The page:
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Excellent PhD theses 2014

The PhD Awards 2014 of the Excellence Cluster Universe go to the experimental works of Tobias Prinz and Jonathan Bortfeldt from the Ludwig-Maximilians-Universität. Jonathan Bortfeldt has refined a detector technique used in many particle physics experiments nowadays in a way that it significantly expands the application range of the detector. The Excellence Cluster Universe PhD Award was officially given to Jonathan Bortfeldt during the Science Week 2014 in last December. The second awardee, Tobias Prinz, has explored the X-ray-emissions of supernova remnants of massive stars gaining important new insights. Being currently abroad, Tobias Prinz will receive his award in spring 2015.

About the work of Tobias Prinz
In his thesis "Exploring the End States of Massive Stars using X-ray emission of neutron stars and supernova remnants", Tobias Prinz investigated the radiation properties of supernova remnants of massive stars in the X-ray-range. The first part of his work is dedicated to the object Puppis-A in the constellation Puppis, one of the brightest spots in the sky in an X-ray telescope. For the first time, his measurements give clear evidence that the object Puppis-A is a remnant of a stellar explosion. Tobias Prinz also could determine the movement speed of Puppis-A with unprecedented accuracy, and subsequently estimate its age. His result differs significantly from the values previously published and shows that Puppis-A seems to move much slower than previously thought.

Based on the ROSAT all-sky survey and data from XMM-Newton and Chandra, Tobias Prinz could also clearly identify two objects as supernova remnants out of a group of 200 supernova candidates, which he examined in detail. Furthermore, Tobias Prince investigated the X-ray properties of pulsars. He discovered a total of 18 pulsars that were previously not known to emit X-rays.

"The results of Tobias Prinz represent a significant contribution to the research of radiation properties of supernova remnants. For his outstanding work Tobias Prinz is awarded the Universe PhD Award 2014", says Prof. Dr. Joachim Trümper on behalf of the PhD Award Committee.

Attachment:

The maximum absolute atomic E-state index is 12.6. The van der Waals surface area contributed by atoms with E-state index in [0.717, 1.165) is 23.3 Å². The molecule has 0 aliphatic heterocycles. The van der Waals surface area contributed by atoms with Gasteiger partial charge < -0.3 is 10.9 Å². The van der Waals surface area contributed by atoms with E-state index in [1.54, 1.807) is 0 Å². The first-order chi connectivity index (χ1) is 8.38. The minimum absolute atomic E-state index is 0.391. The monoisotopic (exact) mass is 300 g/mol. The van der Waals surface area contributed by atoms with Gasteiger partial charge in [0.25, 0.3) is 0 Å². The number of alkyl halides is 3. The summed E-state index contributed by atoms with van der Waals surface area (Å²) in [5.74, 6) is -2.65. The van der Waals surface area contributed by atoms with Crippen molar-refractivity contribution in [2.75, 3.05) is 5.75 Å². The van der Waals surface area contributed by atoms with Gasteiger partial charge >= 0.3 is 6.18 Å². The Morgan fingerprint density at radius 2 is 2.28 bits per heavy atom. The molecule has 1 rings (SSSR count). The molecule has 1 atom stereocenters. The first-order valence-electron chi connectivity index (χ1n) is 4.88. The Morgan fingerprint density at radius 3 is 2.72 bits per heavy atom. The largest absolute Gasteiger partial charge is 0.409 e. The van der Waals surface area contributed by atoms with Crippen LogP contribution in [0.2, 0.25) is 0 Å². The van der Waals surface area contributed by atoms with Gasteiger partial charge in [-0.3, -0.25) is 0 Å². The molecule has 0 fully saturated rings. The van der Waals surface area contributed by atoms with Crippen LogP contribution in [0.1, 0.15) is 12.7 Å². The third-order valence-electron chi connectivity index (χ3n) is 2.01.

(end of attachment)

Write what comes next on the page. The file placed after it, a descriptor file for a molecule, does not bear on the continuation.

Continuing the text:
On Jonathan Bortfeldt's thesis
In his thesis "Development of Floating Strip Micromegas Detectors" Jonathan Bortfeldt presents a new design for a gas detector. Micromegas detectors are used in various particle physics experiments, because they accurately measure particle tracks even at very high rates. However, the efficiency of the detector is limited by unavoidable high voltage discharges that cause detector downtimes.

Jonathan Bortfeldt’s approach combines the advantages of the traditional with the "resistive strip" design that significantly reduces the impact of discharges: Here, the copper strips forming the read-out structure are individually supplied with high voltage, which restricts the effects of discharge to a small area of the detector, reducing the downtime by about two orders of magnitude compared to the conventional design. Jonathan Bortfeldt has developed three types of "floating strip" detectors and has examined and in detail characterized their behaviour under different irradiation scenarios.

"For his impressive, detailed and extensive work Jonathan Bortfeldt deserves the PhD Award 2014, said laudator Prof. Dr. Konrad Kleinknecht at the award ceremony in December 2014.

The PhD Award 2014 presented to Dr. Jonathan Bortfeldt: Prof. Dr. Stephan Paul, Prof. Dr. Konrad Kleinknecht, the awardee, Prof. Dr. Gerhard Graw, Prof. Dr. Hermann Wolter, Prof. Dr. Andreas Burkert (Foto: Riedel/EXC)

Technische Universitaet Muenchen
Exzellenzcluster Universe

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